East Pond and Little East Pond both lie in hollows between the lateral ridges extending from Scar Ridge. The trail connecting them must traverse two of these ridges, along with the hollow in between, where there is no pond. Take the East Pond Loop from the four-way junction as it climbs easily through shadowy spruces for about a quarter mile to level off, cresting the first of the two ridges. The trail then descends at a very gradual pace across the contour for about 0.35 miles to cross the brook which drains from between the two ridges. The next climb, becoming a bit steeper but still moderate, leads not even 0.2 miles to the trail's highest point on the second ridge, where the trail enters into an area of brighter birches. A very gentle descent follows, as the trail wraps around the long arm of the ridge, heading straight then curling right, approaching the shores of Little East Pond after another 0.7 miles. With the water in sight ahead, bear left to avoid an abandoned path, and reach a junction where a short spur trail takes you a few steps right to the shore. The scene is in bleak contrast with the cheerier big pond. Barren snags line the stone-rimmed waterline, and clusters of lily pads splotch the shallower waters. Here the backdrop is a whole different segment of Scar Ridge; none of what was visible from East Pond can be seen from here. The rounded double humps of the highest, western Scar Ridge are the prominent feature to the left, while in the center, the conical rise of Middle Scar Ridge shows off its high southern ledges. The shore is less conducive to aimless exploring than East Pond, but the on-trail mini-beach is still an enjoyable place to relax and enjoy the sights of the stark terrain.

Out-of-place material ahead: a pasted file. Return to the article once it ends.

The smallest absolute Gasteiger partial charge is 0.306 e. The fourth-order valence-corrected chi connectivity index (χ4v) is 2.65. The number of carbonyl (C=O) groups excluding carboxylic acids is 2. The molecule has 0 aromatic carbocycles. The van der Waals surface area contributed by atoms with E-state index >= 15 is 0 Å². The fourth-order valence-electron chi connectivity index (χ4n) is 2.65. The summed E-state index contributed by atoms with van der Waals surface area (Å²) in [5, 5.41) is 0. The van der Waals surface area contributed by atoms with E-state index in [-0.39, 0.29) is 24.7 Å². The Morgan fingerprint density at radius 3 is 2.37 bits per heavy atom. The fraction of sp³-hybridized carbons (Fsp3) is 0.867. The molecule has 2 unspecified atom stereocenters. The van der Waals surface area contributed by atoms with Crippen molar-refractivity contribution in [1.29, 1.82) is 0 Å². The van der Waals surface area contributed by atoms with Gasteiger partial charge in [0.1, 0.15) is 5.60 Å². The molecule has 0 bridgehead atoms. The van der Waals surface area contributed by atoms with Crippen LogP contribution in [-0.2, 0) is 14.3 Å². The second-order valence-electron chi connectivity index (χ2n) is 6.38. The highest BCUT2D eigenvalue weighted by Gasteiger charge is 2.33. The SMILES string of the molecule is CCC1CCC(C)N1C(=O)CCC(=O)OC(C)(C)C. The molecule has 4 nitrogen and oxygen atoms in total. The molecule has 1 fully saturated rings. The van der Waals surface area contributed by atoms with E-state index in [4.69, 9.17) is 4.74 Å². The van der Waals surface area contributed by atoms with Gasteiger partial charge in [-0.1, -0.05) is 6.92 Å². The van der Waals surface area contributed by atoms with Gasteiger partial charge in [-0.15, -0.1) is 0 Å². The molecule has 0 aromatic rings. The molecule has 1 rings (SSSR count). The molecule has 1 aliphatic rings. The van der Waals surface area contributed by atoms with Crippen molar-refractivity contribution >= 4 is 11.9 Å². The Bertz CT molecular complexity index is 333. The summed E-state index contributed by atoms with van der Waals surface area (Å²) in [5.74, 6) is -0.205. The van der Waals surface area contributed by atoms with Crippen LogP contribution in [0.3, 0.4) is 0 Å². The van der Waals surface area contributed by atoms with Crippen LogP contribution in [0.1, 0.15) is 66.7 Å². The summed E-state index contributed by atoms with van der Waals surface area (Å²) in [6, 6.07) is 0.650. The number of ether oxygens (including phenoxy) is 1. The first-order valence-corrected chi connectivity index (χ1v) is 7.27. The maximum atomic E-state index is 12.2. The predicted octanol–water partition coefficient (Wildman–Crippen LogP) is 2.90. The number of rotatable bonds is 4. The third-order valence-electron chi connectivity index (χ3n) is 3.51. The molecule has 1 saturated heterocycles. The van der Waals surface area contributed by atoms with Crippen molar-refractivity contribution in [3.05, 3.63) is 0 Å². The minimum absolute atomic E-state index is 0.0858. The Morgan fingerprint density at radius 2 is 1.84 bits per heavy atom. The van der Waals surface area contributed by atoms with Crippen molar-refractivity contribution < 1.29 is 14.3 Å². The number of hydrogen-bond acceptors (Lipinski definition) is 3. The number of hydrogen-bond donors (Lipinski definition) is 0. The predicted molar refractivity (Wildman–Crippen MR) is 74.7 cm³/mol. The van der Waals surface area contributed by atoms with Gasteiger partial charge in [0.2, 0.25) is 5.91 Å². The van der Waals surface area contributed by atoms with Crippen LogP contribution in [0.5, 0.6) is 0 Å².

When you're ready to leave, follow the path back from the pond to the junction and continue straight downhill on the Little East Pond Trail. You follow the pond's outlet, the aptly-named Little East Pond Brook, for a short distance before the brook pulls away and the trail maintains a straight and steady descent. After half a mile, it begins to swing back to the left in the direction of returning. The trail beelines down through recently-logged woods for half a mile, eventually joining one of the region's many old logging railroad grades. With just over 0.6 miles to go, the trail crosses the first of four evenly-spaced brooks (this one named Clear Brook), each of which features an exagerated ditch in the railroad grade. No bridges assist crossing, but most have decent stepping stones. In between the brooks, the going is good along the arrow-straight grade, where the berms were built to last. The final brook to be crossed, East Pond Brook itself, is an easy tenth of a mile away from the loop junction, where you can turn right to return the way you came to the trailhead.